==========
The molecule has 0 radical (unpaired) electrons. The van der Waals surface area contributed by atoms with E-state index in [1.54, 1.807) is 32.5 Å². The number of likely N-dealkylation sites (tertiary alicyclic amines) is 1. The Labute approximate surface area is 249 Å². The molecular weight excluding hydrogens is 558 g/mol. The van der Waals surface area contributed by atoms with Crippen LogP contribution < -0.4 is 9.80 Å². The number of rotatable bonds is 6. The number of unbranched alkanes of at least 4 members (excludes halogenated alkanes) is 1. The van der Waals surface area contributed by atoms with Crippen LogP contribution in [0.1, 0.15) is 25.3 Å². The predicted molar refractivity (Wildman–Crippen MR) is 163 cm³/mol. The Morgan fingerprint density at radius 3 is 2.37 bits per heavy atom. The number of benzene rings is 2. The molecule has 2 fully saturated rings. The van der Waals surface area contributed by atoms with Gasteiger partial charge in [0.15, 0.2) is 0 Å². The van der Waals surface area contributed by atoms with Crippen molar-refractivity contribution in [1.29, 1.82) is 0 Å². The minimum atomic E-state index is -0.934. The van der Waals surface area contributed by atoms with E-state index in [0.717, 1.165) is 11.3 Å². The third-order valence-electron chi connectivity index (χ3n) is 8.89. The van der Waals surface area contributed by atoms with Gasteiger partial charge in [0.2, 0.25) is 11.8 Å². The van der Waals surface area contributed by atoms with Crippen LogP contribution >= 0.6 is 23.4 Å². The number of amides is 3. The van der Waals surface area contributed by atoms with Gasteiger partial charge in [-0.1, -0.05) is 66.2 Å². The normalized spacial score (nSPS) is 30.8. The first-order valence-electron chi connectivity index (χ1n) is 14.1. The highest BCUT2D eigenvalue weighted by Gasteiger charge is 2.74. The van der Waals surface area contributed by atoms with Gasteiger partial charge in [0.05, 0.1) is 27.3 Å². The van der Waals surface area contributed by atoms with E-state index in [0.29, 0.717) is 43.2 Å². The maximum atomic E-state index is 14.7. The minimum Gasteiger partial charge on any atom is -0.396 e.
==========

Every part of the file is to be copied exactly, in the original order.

The molecule has 0 radical (unpaired) electrons. The van der Waals surface area contributed by atoms with E-state index in [1.54, 1.807) is 32.5 Å². The number of likely N-dealkylation sites (tertiary alicyclic amines) is 1. The Labute approximate surface area is 249 Å². The molecular weight excluding hydrogens is 558 g/mol. The van der Waals surface area contributed by atoms with Crippen LogP contribution < -0.4 is 9.80 Å². The number of rotatable bonds is 6. The number of unbranched alkanes of at least 4 members (excludes halogenated alkanes) is 1. The van der Waals surface area contributed by atoms with Crippen LogP contribution in [0.1, 0.15) is 25.3 Å². The predicted molar refractivity (Wildman–Crippen MR) is 163 cm³/mol. The Morgan fingerprint density at radius 3 is 2.37 bits per heavy atom. The number of benzene rings is 2. The molecule has 2 fully saturated rings. The van der Waals surface area contributed by atoms with Gasteiger partial charge in [0.15, 0.2) is 0 Å². The van der Waals surface area contributed by atoms with Crippen molar-refractivity contribution in [1.29, 1.82) is 0 Å². The minimum atomic E-state index is -0.934. The van der Waals surface area contributed by atoms with E-state index in [0.717, 1.165) is 11.3 Å². The third-order valence-electron chi connectivity index (χ3n) is 8.89. The van der Waals surface area contributed by atoms with Gasteiger partial charge in [0.2, 0.25) is 11.8 Å². The van der Waals surface area contributed by atoms with Crippen LogP contribution >= 0.6 is 23.4 Å². The number of amides is 3. The van der Waals surface area contributed by atoms with Gasteiger partial charge in [-0.1, -0.05) is 66.2 Å². The normalized spacial score (nSPS) is 30.8. The first-order valence-electron chi connectivity index (χ1n) is 14.1. The highest BCUT2D eigenvalue weighted by Gasteiger charge is 2.74. The van der Waals surface area contributed by atoms with Gasteiger partial charge in [0.05, 0.1) is 27.3 Å². The van der Waals surface area contributed by atoms with E-state index in [0.29, 0.717) is 43.2 Å². The maximum atomic E-state index is 14.7. The minimum Gasteiger partial charge on any atom is -0.396 e.